China’s state-run Xinhua news agency reported on Thursday, 11th February that the country’s broadcasting regulator would not be renewing the BBC’s license to broadcast its flagship World News programme, due to a “serious content violation.”
Through an announcement on its website, the NRTA (China’s National Radio and Television Administration) said that the BBC had “undermined China’s national interests and ethnic solidarity,” and that “as the channel fails to meet the requirements to broadcast in China as an overseas channel, BBC World News is not allowed to continue its service within Chinese territory.
The NRTA will not accept the channel’s broadcast application for the new year.” Hong Kong’s public broadcaster, RTHK, has followed suit, ending its nightly live relay of BBC World News. A BBC spokeswoman stated in an email to reporters that “We are disappointed that the Chinese authorities have decided to take this course of action. The BBC is the world’s most trusted international news broadcaster and reports on stories from around the world fairly, impartially and without fear or favour.” British Foreign Minister Dominic Raab also spoke out against the move, calling it “an unacceptable curtailing of media freedom.” He also noted that China already has some of the “most severe restrictions” on such freedoms in the world.
While the NRTA did not offer any specifics for their removal of BBC World News – beyond their claim of a “serious content violation” – the move is not particularly surprising, given the recent series of disputes between the broadcaster and the Chinese state. In December, the BBC produced a report alleging that members of the Uighur minority had been engaged in forced labour in the cotton fields of Xinjiang province. China called these claims “fake news” and accused the BBC of pursuing a political agenda against the Chinese state.
One of the members of the team who reported the story, John Sudworth, later wrote in response that “far from being fake news, our evidence, along with the post-publication propaganda designed to undermine it, is proof of a coordinated effort to control the narrative.” The move also comes a week after Britain’s media regulator OFCOM pulled the Chinese state-run channel CGTN off British television, a move which was due to alleged errors made by the channel in applying to transfer its license to another company. OFCOM’s investigation determined that the company, Star China Media Ltd, did not actually control the content of CGTN, and that content decision were in fact made by China Central Television – which itself is run by the Chinese Communist Party. OFCOM stated that it was, therefore “not eligible to hold a license due to its state links.”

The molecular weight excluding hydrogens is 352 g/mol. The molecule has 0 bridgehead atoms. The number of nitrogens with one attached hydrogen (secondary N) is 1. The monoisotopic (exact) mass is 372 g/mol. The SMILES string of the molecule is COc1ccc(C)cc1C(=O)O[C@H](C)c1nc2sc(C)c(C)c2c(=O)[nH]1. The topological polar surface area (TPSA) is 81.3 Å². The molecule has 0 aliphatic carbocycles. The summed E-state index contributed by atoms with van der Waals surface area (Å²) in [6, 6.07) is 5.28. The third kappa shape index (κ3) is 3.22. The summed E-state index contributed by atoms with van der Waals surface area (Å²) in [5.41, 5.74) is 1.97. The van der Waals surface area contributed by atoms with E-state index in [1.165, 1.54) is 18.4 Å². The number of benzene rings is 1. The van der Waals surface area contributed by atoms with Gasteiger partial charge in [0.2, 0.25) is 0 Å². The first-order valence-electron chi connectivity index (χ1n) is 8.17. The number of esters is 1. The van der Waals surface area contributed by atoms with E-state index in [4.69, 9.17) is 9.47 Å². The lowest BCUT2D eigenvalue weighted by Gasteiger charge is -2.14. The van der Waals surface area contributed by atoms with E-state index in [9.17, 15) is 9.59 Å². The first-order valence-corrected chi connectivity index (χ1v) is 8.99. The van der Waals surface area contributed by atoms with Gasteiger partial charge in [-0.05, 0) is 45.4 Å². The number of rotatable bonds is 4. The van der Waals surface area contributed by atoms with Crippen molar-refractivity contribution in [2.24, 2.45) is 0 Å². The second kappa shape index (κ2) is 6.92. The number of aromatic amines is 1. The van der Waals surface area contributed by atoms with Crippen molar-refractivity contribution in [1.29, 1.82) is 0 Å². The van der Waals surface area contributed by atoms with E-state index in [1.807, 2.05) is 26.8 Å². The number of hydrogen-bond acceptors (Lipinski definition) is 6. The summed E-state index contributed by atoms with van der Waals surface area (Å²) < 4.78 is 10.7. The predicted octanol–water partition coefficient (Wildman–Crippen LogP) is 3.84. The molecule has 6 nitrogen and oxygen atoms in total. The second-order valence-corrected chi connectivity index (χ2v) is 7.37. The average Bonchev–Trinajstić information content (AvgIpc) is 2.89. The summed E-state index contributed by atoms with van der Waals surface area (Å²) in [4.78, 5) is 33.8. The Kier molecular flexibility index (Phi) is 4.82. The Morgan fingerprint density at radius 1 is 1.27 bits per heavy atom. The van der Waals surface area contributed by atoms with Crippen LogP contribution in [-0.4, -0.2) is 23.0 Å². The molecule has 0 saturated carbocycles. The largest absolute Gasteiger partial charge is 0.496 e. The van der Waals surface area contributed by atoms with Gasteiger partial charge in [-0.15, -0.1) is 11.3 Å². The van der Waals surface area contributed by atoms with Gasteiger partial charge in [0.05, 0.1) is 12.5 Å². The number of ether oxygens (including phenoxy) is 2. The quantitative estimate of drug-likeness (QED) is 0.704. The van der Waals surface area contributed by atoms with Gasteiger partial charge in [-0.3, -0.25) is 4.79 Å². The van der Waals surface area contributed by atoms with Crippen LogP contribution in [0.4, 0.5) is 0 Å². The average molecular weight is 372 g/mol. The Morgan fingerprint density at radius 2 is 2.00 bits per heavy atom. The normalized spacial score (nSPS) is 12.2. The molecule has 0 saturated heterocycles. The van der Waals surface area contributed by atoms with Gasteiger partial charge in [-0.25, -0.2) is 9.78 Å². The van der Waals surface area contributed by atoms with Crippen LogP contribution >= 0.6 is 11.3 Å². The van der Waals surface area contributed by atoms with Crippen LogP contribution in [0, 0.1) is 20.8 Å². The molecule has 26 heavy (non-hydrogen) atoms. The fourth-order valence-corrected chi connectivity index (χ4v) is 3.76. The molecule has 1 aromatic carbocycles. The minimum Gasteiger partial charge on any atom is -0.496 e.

This may simply appear to be a tit-for-tat war over who gets to control the narrative which people – particularly expatriates – get to receive, but the reality goes much deeper than simply media freedoms. The discussion of removing CGTN’s licence began at a time of increased tension between Britain and China, as the decision was made in July 2020 to strictly limit Chinese company Huawei’s involvement in expanding Britain’s 5G network. The ongoing media war is unlikely to have a great impact on either party; BBC World News was previously only available in Western hotels, and even then could often be censored for its content. Similarly, CGTN has never been a mainstay in terms of its viewership in Britain; while the broadcaster does not publish its viewing figures, it seems unlikely that they had a broad viewership beyond Chinese expatriates. Ultimately, it is the removal of BBC World News by Hong Kong that will likely hit harder, due to that region’s historic and linguistic connections with Britain.
While the ramifications so far seem unlikely to do much further harm, they do prompt an important question; how do we define media freedoms? The editorial separation of state and media does not necessarily mean that that media is free or fair. While China undoubtedly has a particularly repressive media climate, Britain’s laws preventing state-linked media neglect to allow the viewer the freedom of choice in their consumption. Both nations have tricky histories with media freedoms, and both need to do more to ensure that media broadcasters can act freely and fairly – but do not go so far as to infringe upon the rights of individual citizens.
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